Conisbrough & Denaby Main
Heritage Group
                                                                                   Conisborough urban district council
                                                                               County medical officers report 1921-28
                                                                              Dr John Macarthur Chief Medical Officer

The urban district council of Conisborough came into being on the 1st april 1921 and was created out of the rural district council of Doncaster and comprises portions of the parishes of Cadeby, Conisborough and Denaby.

The district is hilly in character, the elevation from 25 feet to 275 feet above sea level and covers an area of 1588 acres.

The principal industries are coal mining, glass bottle works and brickworks.  Since the termination of the strike in June trade in the coal industry in the area has been exceptionally good but in the glass trade the conditions have been rather poor.

During the coal strike in April, may and june organised efforts were made by all classes for the feeding of children who on the whole were well looked after and suffered no privation.

Population in the 1921 census           £15859
Inhabited houses                                £3084
Rateable value                                    £53633

The following figures cover the period from
1st april until 31st december.

Legitimate      414
Illegitimate     19

The birth rate of the district is very high compared with that for england and wales.

Deaths 196

Deaths from:                        
Diptheria         14
Influenza       12
Pneumonia      29
Diarrhoea      35

There were 51 deaths in children under one year of age.
Infant mortality:

Legitimate births per 1000     =   105.5
Illegitimate     per 1000           =   368.4
Average            116.9

Infant mortality rate for england and wales per 1000 is 83.

Out of a total of 51 deaths 25 were due to diarrhoea and enteritis with 12 to congenital debility etc.
Many of the cases of infantile mortality are due to overcrowding, overfeeding, polluted atmosphere and maternal ignorance before and after childbirth.

Children under one year should not be allowed into places of amusement for besides losing their natural sleep which lowers their vitality they run the risk of a chill on being taken from the polluted and warm atmosphere.   Owing to the high price of milk in this district many children were unable to get sufficient for their requirements.

There is a private nursing association in the old Conisbrough portion of the district.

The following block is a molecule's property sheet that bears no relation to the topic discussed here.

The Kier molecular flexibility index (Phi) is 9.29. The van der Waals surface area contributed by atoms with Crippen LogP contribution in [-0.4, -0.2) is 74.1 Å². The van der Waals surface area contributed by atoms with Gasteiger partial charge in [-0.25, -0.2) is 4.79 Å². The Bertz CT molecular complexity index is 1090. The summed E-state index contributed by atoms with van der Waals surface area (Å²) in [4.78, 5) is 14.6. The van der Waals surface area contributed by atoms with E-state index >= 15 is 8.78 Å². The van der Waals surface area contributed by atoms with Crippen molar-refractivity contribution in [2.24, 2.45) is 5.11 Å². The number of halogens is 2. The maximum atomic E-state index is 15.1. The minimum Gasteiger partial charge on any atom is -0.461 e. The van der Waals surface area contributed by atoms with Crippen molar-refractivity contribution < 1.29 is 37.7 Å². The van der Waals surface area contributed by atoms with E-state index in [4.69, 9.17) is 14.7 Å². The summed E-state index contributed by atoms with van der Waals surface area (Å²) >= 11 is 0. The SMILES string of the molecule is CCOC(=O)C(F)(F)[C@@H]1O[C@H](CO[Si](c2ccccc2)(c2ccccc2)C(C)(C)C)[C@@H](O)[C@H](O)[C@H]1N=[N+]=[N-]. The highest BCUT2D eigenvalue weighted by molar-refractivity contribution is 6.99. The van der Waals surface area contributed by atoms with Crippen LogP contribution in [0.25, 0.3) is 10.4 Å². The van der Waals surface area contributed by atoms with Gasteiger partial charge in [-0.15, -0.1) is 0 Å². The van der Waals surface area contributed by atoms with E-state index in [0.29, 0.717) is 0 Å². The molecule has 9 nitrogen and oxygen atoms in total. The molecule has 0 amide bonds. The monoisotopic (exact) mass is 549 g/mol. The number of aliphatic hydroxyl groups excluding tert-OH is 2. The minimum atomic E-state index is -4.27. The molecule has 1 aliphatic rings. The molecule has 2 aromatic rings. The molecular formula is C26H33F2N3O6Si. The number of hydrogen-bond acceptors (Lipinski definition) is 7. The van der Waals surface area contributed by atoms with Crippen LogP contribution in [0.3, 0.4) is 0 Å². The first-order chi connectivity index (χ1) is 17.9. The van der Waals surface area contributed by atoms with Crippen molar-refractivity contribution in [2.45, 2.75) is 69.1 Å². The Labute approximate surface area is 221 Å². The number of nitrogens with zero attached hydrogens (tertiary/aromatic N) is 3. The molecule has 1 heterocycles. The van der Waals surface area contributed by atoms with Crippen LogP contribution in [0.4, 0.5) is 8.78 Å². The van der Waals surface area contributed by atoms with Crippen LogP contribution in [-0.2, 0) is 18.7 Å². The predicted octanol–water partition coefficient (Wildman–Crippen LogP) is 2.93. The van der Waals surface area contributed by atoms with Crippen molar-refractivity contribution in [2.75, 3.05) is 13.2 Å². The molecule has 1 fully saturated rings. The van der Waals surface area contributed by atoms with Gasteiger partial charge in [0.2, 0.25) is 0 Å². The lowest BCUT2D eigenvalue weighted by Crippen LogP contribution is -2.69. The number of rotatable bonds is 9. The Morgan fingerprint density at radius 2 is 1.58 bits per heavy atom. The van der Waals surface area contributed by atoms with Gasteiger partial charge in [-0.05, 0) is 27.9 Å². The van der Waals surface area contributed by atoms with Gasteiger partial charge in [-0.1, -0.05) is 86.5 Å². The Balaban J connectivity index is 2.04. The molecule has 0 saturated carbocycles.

There is a maternity and child welfare centre as well as school nurses at Denaby main.

He board also have a small detached smallpox hospital.


In 1923 scarlet fever was very prevalent during the whole year and in the hope that the outbreak would be checked all schools were disinfected.   I am afraid, however, that some cases of scarlet fever escaped observation owing to the fact that some of them were very mild and in others the fear of being removed to the isolation hospital acted as a deterrent to seeking medical advice.


During the year 121 privy middens have been converted into water closets for old property and 39 water closets provided for new houses.

There are now in the district of Conisbrough & Denaby Main

1   pail closet
1671   privy middens
727   pedestal water closets
566   waste water closets
183   trough water closets


There have been 104 cases of tb this year.  
Overcrowding in the district is not so marked owing to the number of houses which have been built and this will undoubtedly alleviate some of the conditions which are the determining factors of this disease when the whole housing scheme is completed.
I am of the opinion that an open air school would be a step in the right direction in the treatment of the children of school age suffering from tuberculosis.  It is a recognised fact that in all coal mining areas the number of cases of pulmonary tuberculosis is very high as the inhalation of coal dust is a contributing factor in the cause of this disease.

Public health staff for 1928
Dr John Macarthur                Medical Officer
Mr H Thirlwall                      Surveyor/Sanitory Officer
Mr A W R Taylor                   Assistant to Mr Thirlwall
Mr Church                             Jnr. Assist. Surveyor/Sanitory Officer
Mr W W Norwood                Meat Inspector (local vet)